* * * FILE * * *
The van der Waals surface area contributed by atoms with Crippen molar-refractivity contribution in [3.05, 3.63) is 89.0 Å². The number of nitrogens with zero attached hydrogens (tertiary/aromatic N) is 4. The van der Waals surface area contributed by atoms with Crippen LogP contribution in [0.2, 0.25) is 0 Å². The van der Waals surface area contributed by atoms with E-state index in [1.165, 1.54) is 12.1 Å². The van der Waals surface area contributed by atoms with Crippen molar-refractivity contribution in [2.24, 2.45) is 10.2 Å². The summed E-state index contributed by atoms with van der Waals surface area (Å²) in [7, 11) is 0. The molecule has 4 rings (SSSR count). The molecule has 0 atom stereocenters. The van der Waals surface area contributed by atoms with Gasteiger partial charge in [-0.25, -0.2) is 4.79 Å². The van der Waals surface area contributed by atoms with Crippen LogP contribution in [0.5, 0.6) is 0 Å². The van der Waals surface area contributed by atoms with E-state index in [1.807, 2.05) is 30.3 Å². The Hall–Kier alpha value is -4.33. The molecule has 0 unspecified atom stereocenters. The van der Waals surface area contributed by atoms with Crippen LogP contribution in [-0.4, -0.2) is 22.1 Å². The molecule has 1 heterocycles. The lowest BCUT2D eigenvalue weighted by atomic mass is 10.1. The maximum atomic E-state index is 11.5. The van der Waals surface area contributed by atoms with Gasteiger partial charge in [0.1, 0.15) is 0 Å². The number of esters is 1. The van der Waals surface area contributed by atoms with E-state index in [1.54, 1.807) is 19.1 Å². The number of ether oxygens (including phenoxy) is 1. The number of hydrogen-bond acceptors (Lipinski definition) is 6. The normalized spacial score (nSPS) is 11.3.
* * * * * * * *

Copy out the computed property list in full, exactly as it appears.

The van der Waals surface area contributed by atoms with Crippen molar-refractivity contribution in [3.05, 3.63) is 89.0 Å². The number of nitrogens with zero attached hydrogens (tertiary/aromatic N) is 4. The van der Waals surface area contributed by atoms with Crippen LogP contribution in [0.2, 0.25) is 0 Å². The van der Waals surface area contributed by atoms with E-state index in [1.165, 1.54) is 12.1 Å². The van der Waals surface area contributed by atoms with Crippen molar-refractivity contribution in [2.24, 2.45) is 10.2 Å². The summed E-state index contributed by atoms with van der Waals surface area (Å²) in [7, 11) is 0. The molecule has 4 rings (SSSR count). The molecule has 0 atom stereocenters. The van der Waals surface area contributed by atoms with Gasteiger partial charge in [-0.25, -0.2) is 4.79 Å². The van der Waals surface area contributed by atoms with Crippen LogP contribution in [0.5, 0.6) is 0 Å². The van der Waals surface area contributed by atoms with E-state index in [1.807, 2.05) is 30.3 Å². The Hall–Kier alpha value is -4.33. The molecule has 0 unspecified atom stereocenters. The van der Waals surface area contributed by atoms with Crippen LogP contribution in [-0.4, -0.2) is 22.1 Å². The molecule has 1 heterocycles. The lowest BCUT2D eigenvalue weighted by atomic mass is 10.1. The maximum atomic E-state index is 11.5. The van der Waals surface area contributed by atoms with Gasteiger partial charge in [0.1, 0.15) is 0 Å². The number of esters is 1. The van der Waals surface area contributed by atoms with E-state index in [1.54, 1.807) is 19.1 Å². The number of ether oxygens (including phenoxy) is 1. The number of hydrogen-bond acceptors (Lipinski definition) is 6. The normalized spacial score (nSPS) is 11.3.